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Infinity mirrored room – Brilliance of the souls, 2014, by Yayoi Kusama.Kerry McFate/The Phi Foundation

In the lobby of the Phi Centre in Old Montreal, the young and the middle-aged, tourists and locals, are lounging on cushions, lending half an eye to a video installation about sexual identities as they relax or chat. Their attention becomes more focused upstairs, where they can experience several VR documentaries on topics as varied as China’s treatment of the Uyghurs and the experience of schizophrenia.

A block north at the centre’s affiliated Phi Foundation, the art gallery vibe is quieter and more reverential, even if the current exhibition is a crowd-pleasing display by the Japanese artist Yayoi Kusama that includes two of her mirror-lined infinity rooms. Down in the basement, kids are bouncing off oversized soft sculptures in a participatory installation put together by a local collective.

All these offerings of immersive and interactive art are brought to the public by the singular vision of cultural philanthropist Phoebe Greenberg. Since 2007, her non-profit Phi Foundation – named for the Greek letter that represents the golden mean, or equilibrium – has worked to make provocative contemporary art accessible to a wide public. In the spring, it unveiled plans for a $100-million expansion that will revitalize a cluster of heritage buildings in Old Montreal.

The way to my love, 2013, by Yayoi Kusama.Tim Nighswander/The Phi Foundation

“I’ve always loved this city, I have to confess. It’s a little bit punk,” Greenberg said as she explained her vision for an institution that would make contemporary art a seamless part of people’s urban routine.

The foundation, which is free (unlike the centre), may encourage a casual drop-in, but it’s certainly a high-end gallery experience too. It launched in 2007 as DHC/Art (from Diving Horse Creations, Greenberg’s previous theatre company) with a show of work by British multimedia artist Marc Quinn. Since then it has devoted exhibitions to the best and the brightest – leading American artists such as Christian Marclay, Jenny Holzer and Bill Viola – and the biggest too: A 2019 Yoko Ono exhibition included the visual art of John Lennon.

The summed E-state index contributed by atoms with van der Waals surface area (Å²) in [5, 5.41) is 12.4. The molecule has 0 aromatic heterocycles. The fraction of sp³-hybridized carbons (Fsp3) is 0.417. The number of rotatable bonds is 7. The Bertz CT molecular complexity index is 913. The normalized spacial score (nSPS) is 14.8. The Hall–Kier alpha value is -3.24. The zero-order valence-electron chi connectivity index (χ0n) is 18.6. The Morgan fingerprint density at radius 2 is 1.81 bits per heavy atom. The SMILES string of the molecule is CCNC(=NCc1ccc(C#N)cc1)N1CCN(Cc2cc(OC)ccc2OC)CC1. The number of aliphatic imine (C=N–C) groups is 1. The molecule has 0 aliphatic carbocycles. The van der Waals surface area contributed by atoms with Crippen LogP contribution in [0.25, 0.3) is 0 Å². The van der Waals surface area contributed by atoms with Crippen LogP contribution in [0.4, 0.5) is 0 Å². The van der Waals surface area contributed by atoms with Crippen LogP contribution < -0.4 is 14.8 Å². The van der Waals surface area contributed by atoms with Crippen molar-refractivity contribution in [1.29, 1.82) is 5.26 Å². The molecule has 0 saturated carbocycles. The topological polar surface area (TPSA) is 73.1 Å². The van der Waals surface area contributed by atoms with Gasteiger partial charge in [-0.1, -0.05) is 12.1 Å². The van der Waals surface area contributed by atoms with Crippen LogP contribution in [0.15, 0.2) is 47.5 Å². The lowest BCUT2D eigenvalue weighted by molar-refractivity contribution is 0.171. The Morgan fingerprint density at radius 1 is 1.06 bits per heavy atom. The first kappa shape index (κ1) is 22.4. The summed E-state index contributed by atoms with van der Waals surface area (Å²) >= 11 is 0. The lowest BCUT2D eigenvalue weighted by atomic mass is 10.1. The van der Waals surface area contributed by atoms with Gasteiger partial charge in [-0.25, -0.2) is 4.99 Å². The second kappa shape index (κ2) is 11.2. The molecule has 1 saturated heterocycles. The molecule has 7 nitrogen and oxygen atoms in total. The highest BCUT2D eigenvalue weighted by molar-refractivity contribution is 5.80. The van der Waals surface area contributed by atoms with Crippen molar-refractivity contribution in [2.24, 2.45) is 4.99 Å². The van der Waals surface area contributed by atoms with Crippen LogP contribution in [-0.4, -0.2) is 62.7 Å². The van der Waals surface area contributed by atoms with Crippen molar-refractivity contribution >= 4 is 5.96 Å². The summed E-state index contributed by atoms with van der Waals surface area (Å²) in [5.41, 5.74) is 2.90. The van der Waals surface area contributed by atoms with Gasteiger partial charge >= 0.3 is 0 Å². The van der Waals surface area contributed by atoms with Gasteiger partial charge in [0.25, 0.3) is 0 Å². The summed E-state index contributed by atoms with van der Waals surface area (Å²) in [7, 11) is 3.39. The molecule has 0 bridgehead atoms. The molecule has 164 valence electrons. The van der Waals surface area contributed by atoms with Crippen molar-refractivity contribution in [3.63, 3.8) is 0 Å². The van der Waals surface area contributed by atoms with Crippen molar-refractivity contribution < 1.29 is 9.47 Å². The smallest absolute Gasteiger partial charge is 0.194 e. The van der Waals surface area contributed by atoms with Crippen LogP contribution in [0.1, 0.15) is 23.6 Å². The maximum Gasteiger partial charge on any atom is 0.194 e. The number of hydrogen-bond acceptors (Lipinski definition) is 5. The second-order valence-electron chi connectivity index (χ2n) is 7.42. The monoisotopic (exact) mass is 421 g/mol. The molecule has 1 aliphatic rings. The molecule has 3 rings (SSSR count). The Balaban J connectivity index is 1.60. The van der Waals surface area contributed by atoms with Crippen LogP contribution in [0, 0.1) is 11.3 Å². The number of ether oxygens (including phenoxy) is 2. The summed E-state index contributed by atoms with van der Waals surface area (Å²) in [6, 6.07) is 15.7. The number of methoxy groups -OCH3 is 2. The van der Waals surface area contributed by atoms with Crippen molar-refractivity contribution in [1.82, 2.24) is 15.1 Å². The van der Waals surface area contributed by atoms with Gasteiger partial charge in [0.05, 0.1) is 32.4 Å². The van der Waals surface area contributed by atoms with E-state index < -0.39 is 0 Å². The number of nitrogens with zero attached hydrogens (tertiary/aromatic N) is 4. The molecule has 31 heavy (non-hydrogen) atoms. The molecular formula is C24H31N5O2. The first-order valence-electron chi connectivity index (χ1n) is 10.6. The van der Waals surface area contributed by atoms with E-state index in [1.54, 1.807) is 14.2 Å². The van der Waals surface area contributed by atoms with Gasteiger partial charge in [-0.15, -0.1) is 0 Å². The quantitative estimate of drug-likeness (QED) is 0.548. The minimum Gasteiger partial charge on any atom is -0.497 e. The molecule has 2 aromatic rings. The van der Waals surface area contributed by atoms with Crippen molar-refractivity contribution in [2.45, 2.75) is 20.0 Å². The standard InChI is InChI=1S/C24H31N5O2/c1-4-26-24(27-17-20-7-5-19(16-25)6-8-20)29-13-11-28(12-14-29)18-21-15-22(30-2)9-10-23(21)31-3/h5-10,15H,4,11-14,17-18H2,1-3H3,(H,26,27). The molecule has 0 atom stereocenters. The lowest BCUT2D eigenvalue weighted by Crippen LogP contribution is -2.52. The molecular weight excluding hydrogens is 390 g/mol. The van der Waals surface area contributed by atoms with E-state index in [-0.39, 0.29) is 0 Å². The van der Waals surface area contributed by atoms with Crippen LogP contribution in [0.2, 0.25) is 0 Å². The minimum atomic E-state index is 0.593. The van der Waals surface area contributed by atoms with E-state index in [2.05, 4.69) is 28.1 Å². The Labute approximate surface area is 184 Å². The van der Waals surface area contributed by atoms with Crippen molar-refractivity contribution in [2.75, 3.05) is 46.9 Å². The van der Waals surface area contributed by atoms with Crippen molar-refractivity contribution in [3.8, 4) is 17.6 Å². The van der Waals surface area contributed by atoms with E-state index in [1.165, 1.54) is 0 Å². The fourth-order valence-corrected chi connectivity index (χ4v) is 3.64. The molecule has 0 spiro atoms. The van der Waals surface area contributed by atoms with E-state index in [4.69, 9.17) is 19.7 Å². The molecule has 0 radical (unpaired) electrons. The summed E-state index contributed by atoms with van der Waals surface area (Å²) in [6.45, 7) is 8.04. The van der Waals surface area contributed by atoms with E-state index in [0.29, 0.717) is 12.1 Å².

What is unusual about this centre for contemporary art, at least in Canada, is that it is not receiving any public money. Greenberg, who grew up in Ottawa and studied in Montreal and at the École Jacques Lecoq theatre school in Paris, is an heir to the fortunes of the Minto development company. The foundation, celebrating its 15th anniversary but only renamed Phi in 2019, is a non-profit that is financed entirely with private money. There are perhaps only two other current examples of this kind of institution in Canada: Montreal’s Canadian Centre for Architecture and Calgary’s Esker Foundation, also devoted to contemporary art.

The love I met in heaven, 2016, by Yayoi Kusama.The Phi Foundation

“The experiment of opening up this foundation where there wasn’t really a comparable model in North America was a huge risk and this city embraced it from Day 1,” Greenberg said.

Meanwhile, the Phi Centre, which opened 10 years ago, focuses on technology and the visual arts, hence its current emphasis on VR. In theory, it’s a for-profit enterprise that tours some of its programming – Greenberg says it is “getting closer to a sustainable model” – and charges ticket prices that vary from show to show. The idea seems to be that it should break even while behind the scenes it operates as an incubator for ideas that might have commercial applications.

Greenberg is passionate about the potential of VR, but also buys contemporary art of the kind you hang on the wall: Examples are dotted around the corridors and offices at Phi. Yet, unlike most other big philanthropic gestures in the visual arts in North America, this institution is not built around a wealthy person’s private collection.

“I don’t want it to be about Phoebe Greenberg. I’m not building a monument to myself,” she said.

Phoebe Greenberg, founder and director of Phi Centre and Foundation in their gallery, in the Phi Centre in Old Montreal on July 12.Christinne Muschi/Christinne Muschi/The Globe and

Observers point to the stability of the foundation’s staff – director and chief curator Cheryl Sim has been there since 2014 – as evidence that Phi is working as a collaborative institution, not a vanity project. Its efforts have been well received in Montreal, albeit with some envy.

“It has now become one of our major players,” Montreal contemporary art dealer René Blouin said. “Of course, it is a much lighter vehicle to steer than the Musée d’art contemporain or the Montreal Museum of Fine Arts. Its financial security affords it a more edgy position. It doesn’t have to rely on layers of committees to do anything it wants. Its vision is sharp. … It conceives and presents top level shows involving advanced art, and has developed strong community programs ... Montreal is very lucky.”